Arterial Blood Gases

Arterial blood gases (ABGs) are not routinely necessary for the dyspneic patient. In the COPD or asthmatic patient, a peak flow of 25% or greater than predicted may obviate the need for ABG. In many patients, pulse oximetry alone may be sufficient.

ABGs are useful in patients who have altered mental status and in those suspected of acidosis. Other indications include persistent hyperventilation, patients who are critically ill, and those with impending ventilatory failure.

In patients with unexplained dyspnea, the arterial alveolar gradient (A-a DO2 ) provides significant information. This number represents the gap between the partial pressure of oxygen in the alveolus and the partial pressure of oxygen in the blood. The wider the A-a DO2 gradient, the more significant the physiologic impairment. There is both a rigorous and a simple way to calculate the A-a DO2 gradient. (See Table 5 for the fancy way.) For quick determination of the A-a DO2 gradient at sea level, use the formula 150 minus 1.25 times PCO2 minus PO2 (A-a DO2 = 150 - 1.25 x PCO2 - PO2).

The A-a DO2 gradient normally increases with age. To adjust for age, use the following formula to give the expected age-appropriate gradient: patient age divided by four, plus four (adjusted normal for age = age/4 + 4).44 Thus, a 40-year-old smoker should have an A-a DO2 gradient of 14 mmHg.

The baseline A-a DO2 gradient increases in smokers and those with intrinsic lung disease such as COPD. It can only be determined accurately in a patient who is breathing room air, as the FIO2 on supplemental oxygen can only be estimated.

Hemoglobin And Hematocrit

Determine the hemoglobin concentration in patients at risk for anemia. Such patients include those with melanotic stool, heavy vaginal bleeding, recent chemotherapy, history of AIDS, or recent trauma or surgery. Pale conjunctiva may suggest this diagnosis on physical examination. A fingerstick hemoglobin will suffice for most patients in whom anemia is a consideration.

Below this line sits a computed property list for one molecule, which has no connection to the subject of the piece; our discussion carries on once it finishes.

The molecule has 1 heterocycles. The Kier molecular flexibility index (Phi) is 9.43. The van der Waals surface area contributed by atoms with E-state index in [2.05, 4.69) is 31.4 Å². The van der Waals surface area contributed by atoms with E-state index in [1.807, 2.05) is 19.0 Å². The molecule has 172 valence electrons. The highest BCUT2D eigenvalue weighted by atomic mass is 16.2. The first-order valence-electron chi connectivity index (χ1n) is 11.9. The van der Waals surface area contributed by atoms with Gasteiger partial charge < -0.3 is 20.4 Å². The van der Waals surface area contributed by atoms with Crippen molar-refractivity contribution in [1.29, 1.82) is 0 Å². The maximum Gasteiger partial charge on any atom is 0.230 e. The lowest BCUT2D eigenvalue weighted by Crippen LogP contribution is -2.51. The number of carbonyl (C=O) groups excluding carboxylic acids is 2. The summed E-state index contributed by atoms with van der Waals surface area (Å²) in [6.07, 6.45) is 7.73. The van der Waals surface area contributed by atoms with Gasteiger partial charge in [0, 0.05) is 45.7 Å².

Additional Testing

Additional tests may provide important information in patients in whom standard studies are unrevealing. Most of these additional tests focus on the heart and lungs. Patients with persistent tachycardia and dyspnea may need evaluation for thyrotoxicosis.9

Cardiac Tests

When the emergency physician continues to suspect cardiac disease due to a combination of risk factors or clinical exam, consider exercise testing or myocardial perfusion imaging.10,11


Echocardiography is becoming more accessible in emergency care. Transthoracic echo is very sensitive to pericardial effusion, even in the hands of a novice. Other findings such as valvular dysfunction and wall motion abnormalities require extensive training and sophisticated equipment.

Most patients with congestive failure can be diagnosed on clinical grounds coupled with chest radiography and ECG. Emergent echocardiography may help distinguish patients in whom the diagnosis of congestive failure vs. PE remains unclear.

Patients with congestive failure should have stigmata of left ventricular dysfunction, while those with significant PE may have right ventricular hypokinesis, dilatation of the right ventricle, or tricuspid regurgitation. Crawford and Hendry reported that clinical impression coupled with radiological findings was only 74% sensitive and 54% specific for systolic dysfunction in 61 patients with suspected heart failure.45 Echocardiography in these same patients led to important changes in management. They discovered three cases of cor pulmonale and 10 cases of valvular or pericardial disease.

Among patients with suspected PE, overall sensitivity for trans-thoracic echo in four prospective studies (n=317) was 80%, while specificity was 85%.46-49 In these studies, echocardiography assisted in the distinction between PE and congestive heart failure.